The Visitor From Space
In the decades that followed, most scientists have agreed on two most likely explanations for what had occurred at Tunguska. It is quite clear that an object from outer space entered the atmosphere over central Siberia. Because no crater was ever found on the ground, and no meteorite either, it is thought that the object disintegrated (exploded) before reaching the surface. The blast area and other effects point to that conclusion, too. The two options, then, are what the object itself might have been. Some argue that it was a small asteroid, others that it must have been a small comet (or a comet fragment). The glowing skies – suggesting high levels of water vapour in the atmosphere – are more likely to occur due to a comet, but some investigations of the resin of the impacted trees noted presence of material common in asteroids and rare in comets.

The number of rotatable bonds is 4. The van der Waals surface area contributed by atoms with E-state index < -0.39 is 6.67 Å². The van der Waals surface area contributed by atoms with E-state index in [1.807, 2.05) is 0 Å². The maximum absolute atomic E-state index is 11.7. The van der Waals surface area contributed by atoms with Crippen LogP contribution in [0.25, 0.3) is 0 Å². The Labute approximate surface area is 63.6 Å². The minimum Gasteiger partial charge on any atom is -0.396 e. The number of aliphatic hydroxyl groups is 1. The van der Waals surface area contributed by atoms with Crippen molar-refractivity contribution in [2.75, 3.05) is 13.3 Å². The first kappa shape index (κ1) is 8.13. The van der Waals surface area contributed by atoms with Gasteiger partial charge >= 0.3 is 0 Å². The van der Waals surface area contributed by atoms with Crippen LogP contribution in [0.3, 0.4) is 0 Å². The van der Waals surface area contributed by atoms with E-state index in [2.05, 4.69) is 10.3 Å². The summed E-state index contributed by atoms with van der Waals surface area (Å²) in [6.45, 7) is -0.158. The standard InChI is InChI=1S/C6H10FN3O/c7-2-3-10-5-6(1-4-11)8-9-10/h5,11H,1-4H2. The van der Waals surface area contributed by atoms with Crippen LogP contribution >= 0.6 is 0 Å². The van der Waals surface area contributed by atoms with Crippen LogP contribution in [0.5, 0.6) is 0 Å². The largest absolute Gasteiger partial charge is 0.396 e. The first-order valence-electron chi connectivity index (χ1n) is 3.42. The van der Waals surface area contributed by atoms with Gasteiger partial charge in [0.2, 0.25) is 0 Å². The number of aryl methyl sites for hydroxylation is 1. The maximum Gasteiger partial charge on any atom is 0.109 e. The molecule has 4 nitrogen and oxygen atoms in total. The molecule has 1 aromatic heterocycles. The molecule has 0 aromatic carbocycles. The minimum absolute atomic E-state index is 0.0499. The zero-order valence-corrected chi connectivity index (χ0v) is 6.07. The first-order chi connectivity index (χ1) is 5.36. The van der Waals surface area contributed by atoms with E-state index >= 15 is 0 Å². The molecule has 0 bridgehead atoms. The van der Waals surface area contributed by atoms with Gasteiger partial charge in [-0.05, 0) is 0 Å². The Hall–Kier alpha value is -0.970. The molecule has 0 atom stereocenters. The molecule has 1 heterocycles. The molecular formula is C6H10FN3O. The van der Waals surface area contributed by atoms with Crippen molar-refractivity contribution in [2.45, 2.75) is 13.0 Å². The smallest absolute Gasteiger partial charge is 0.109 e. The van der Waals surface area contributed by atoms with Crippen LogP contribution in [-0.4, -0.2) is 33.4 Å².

There are numerous other indications, too, which go in favour of one hypothesis and against the other. 110 years later, the matter still hasn’t been resolved. If it was an asteroid, it was probably about 36 m (120 ft) in size and 100,000 metric tons (220 million pounds) in weight. A comet – being less dense – would have to be slightly larger.